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Lax security posture

Publication Date : 17-10-2012

 

Korean Defence Minister Kim Kwan-jin publicly apologised Monday for the undetected defection early this month of a North Korean soldier across the heavily armed inter-Korean border. He pledged to sternly punish military officers responsible for the incident and thoroughly investigate flaws in the front-line guard system.

All necessary measures should be taken to prevent such grave border security failure from being repeated in the future. It cannot be excused for any reason that no one detected the North Korean soldier until he knocked on the door of front-line South Korean barracks to say he was defecting.

Another minister may have to apologise for a separate case that shows the lax discipline in the civil service.

A day before the defence chief offered the apology, a 61-year-old man set fire to a government complex building in central Seoul before killing himself. The former bank employee, who had long received treatment for depression, used the gasoline he was carrying to start the fire at an Education Ministry office on the complex’s 18th floor and then jumped to his death.

He was found to have passed the security line with a fake government ID to enter the government building, which houses the Unification Ministry, the Public Administration and Security Ministry and several other agencies.

The incidents in the front line and the government complex have raised serious concerns over the discipline and security posture in the military and officialdom. Sunday’s arson case might have further angered President Lee Myung-bak, who summoned the defence minister last week to rebuke the military for the border guard failure and order stern punishment against those responsible for it.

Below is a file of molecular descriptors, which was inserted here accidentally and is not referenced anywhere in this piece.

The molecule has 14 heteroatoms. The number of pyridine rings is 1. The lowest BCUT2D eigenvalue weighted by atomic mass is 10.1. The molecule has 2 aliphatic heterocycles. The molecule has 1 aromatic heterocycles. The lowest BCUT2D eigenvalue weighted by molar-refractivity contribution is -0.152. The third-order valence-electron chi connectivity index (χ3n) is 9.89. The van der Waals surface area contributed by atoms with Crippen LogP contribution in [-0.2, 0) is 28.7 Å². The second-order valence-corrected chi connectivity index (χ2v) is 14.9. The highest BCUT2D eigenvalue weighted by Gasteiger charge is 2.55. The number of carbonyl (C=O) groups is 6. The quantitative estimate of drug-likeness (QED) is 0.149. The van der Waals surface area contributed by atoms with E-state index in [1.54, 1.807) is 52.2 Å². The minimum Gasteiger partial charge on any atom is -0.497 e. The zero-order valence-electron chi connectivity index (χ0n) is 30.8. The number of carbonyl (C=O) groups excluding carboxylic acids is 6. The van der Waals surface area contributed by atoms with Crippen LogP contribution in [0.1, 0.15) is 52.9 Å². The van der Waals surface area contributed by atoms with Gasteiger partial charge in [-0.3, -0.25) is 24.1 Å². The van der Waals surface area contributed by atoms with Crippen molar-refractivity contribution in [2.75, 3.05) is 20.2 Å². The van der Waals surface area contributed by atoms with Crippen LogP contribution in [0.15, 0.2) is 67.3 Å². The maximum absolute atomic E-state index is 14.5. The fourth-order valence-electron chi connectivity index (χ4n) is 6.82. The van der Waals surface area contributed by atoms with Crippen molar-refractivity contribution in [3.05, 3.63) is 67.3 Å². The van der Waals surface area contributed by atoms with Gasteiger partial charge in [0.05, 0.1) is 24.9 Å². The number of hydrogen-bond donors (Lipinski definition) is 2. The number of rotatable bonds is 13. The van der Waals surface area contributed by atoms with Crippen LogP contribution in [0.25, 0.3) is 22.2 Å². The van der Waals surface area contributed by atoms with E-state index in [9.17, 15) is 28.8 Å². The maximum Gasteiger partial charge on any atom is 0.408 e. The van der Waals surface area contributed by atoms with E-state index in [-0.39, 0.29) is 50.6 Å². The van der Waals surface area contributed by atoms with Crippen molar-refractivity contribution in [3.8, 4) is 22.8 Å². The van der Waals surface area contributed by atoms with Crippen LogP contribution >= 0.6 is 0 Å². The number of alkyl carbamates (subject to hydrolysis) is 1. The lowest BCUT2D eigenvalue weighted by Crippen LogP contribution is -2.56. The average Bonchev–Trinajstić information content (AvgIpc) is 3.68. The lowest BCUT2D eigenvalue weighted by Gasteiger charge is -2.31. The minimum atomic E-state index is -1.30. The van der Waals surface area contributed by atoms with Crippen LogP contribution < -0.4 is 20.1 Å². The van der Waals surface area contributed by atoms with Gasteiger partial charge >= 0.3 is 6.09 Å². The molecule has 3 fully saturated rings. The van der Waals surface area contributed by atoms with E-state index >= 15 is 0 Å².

Applying the same standards, Lee will have to scold the public administration and security minister, whose office is in charge of protecting government facilities, for the loose checking system.

What the undetected defection on October 2 concerned the public most was that the front-line unit would have suffered grave casualties if armed North Korean troops had infiltrated like that with the intent to attack. The same question can and should be raised about Sunday’s incident.

It worries us to think it possible for a North Korean agent to enter a key government building so easily at a time when Pyongyang has threatened to attack South Korean media and other organisations hostile toward it.

The security posture both along the front line and at the rear should not be eased but strengthened during periods of power transition. One of Lee’s final tasks as president is to tighten the discipline in the military and civil service to toughen up their security posture until he leaves office in February.

 

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